Experiencing another culture’s art is always a great start for better understanding that culture, and by extension, as Byrne put it, “if you love a piece of music, how can you help but love, or at least respect, the producers of it?”
We’re lucky in San Diego to be able to experience a wide range of different cultural music without traveling far, and this week I’ve highlighted three concerts featuring artists from different continents, all of which are worth seeking out (and a couple of which are free!). Just don’t call any of it “world music.”
Changing Tides II: A Telematic Translocational Concert
The musicians involved in Changing Tides II, a conceptual performance informed by the ever-intensifying global climate crisis, include both American and South Korean artists. But here’s the catch: The performances take place, collaboratively, in both places at once. Thanks to some innovative technological advancements, this “telematic” performance takes the idea of “phoning it in” to high art levels, connecting musicians on opposite sides of the globe in a collaboration the likes of which few audiences have likely ever experienced. It’s an ambitious idea, but one that makes the planet feel a little less huge, the distance between cultures a little shorter. It’s also free, so the barrier for entry is that much easier to bypass. (February 13, Conrad Prebys Music Center Experimental Theater)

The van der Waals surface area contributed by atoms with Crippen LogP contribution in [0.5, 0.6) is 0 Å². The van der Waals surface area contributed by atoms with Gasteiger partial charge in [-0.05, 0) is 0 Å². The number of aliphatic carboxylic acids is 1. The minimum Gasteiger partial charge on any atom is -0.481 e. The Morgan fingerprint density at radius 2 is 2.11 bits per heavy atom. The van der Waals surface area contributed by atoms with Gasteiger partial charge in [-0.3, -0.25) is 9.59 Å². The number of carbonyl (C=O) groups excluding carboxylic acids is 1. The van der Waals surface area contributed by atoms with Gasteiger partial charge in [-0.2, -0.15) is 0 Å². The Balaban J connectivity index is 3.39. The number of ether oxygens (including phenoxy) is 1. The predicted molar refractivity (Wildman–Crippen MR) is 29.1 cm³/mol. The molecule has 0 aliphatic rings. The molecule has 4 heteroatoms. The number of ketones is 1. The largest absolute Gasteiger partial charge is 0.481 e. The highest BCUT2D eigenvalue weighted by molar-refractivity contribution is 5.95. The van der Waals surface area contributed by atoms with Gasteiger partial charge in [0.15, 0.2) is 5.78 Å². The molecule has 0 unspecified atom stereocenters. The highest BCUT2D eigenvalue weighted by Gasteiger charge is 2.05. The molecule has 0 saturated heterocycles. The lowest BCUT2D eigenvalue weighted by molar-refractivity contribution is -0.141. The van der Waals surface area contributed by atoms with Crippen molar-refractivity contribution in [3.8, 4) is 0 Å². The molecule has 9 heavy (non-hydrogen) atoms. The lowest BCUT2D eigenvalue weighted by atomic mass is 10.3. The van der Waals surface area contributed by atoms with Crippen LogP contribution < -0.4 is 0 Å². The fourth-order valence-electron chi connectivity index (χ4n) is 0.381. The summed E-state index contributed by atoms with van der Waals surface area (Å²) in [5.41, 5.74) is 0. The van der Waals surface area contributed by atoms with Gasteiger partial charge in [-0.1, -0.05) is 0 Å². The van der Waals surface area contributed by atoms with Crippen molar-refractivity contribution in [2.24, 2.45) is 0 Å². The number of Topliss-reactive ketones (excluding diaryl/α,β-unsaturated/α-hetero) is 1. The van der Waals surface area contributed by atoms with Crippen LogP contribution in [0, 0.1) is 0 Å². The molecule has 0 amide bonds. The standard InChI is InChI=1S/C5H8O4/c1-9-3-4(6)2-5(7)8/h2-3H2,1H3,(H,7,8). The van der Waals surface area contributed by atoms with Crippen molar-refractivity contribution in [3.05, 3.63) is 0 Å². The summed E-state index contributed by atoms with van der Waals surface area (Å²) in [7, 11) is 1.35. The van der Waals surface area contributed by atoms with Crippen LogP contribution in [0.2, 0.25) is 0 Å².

The Musical Legacy of an African Empire: Kora Music from Senegal
Google the name Amadou Fall and the first thing that comes up is the president of the Basketball Africa League—that’s not the featured performer at this show. The Amadou Fall who’s taking center stage in this case is a young Senegalese musician and California resident whose specialty is the kora, a 21-stringed instrument made of wood, fishing line and gourd. Its sound is mellifluous and hypnotic, somewhere in the intersection of folk, classical and ambient sounds, and those who’ve never heard it before will likely be won over quite easily. (February 15, La Jolla Community Center)
Technically speaking, Schallfeld Ensemble hail from Graz, Austria, though the ensemble comprises a group of musicians who hail from eight different countries. And as such, their music doesn’t reflect any one national perspective, but rather a unifying idea that music itself is an international language. That being said, their musical dialect is one that leans toward the intense and experimental, their take on “modern classical” (another term I’ve never much cared for) more dissonant and dark. However, one need only see one of their performance videos to understand how captivating their approach can be. (February 15, Conrad Prebys Concert Hall)